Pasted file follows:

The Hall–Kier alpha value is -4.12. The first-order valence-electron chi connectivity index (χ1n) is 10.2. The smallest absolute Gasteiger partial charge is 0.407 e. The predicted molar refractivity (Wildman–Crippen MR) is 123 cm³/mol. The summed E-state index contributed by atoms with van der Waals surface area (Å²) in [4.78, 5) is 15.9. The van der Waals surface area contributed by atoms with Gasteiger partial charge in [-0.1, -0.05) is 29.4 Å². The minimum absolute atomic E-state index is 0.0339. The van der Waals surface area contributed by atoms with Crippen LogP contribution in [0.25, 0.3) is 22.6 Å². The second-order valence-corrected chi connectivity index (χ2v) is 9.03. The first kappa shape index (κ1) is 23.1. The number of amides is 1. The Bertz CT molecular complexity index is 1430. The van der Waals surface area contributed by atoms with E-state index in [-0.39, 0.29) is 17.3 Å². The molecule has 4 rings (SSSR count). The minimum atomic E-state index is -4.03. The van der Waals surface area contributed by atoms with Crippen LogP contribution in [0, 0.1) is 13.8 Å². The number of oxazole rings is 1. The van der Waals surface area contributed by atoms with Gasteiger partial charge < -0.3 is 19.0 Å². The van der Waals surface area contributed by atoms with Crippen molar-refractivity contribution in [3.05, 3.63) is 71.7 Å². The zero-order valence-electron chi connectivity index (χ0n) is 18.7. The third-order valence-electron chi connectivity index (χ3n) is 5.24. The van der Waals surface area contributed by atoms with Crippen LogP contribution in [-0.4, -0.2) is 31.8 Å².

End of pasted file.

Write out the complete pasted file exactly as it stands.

The Hall–Kier alpha value is -4.12. The first-order valence-electron chi connectivity index (χ1n) is 10.2. The smallest absolute Gasteiger partial charge is 0.407 e. The predicted molar refractivity (Wildman–Crippen MR) is 123 cm³/mol. The summed E-state index contributed by atoms with van der Waals surface area (Å²) in [4.78, 5) is 15.9. The van der Waals surface area contributed by atoms with Gasteiger partial charge in [-0.1, -0.05) is 29.4 Å². The minimum absolute atomic E-state index is 0.0339. The van der Waals surface area contributed by atoms with Crippen LogP contribution in [0.25, 0.3) is 22.6 Å². The second-order valence-corrected chi connectivity index (χ2v) is 9.03. The first kappa shape index (κ1) is 23.1. The number of amides is 1. The Bertz CT molecular complexity index is 1430. The van der Waals surface area contributed by atoms with E-state index in [-0.39, 0.29) is 17.3 Å². The molecule has 4 rings (SSSR count). The minimum atomic E-state index is -4.03. The van der Waals surface area contributed by atoms with Crippen LogP contribution in [0, 0.1) is 13.8 Å². The number of oxazole rings is 1. The van der Waals surface area contributed by atoms with Gasteiger partial charge < -0.3 is 19.0 Å². The van der Waals surface area contributed by atoms with Crippen molar-refractivity contribution in [3.05, 3.63) is 71.7 Å². The zero-order valence-electron chi connectivity index (χ0n) is 18.7. The third-order valence-electron chi connectivity index (χ3n) is 5.24. The van der Waals surface area contributed by atoms with Crippen LogP contribution in [-0.4, -0.2) is 31.8 Å².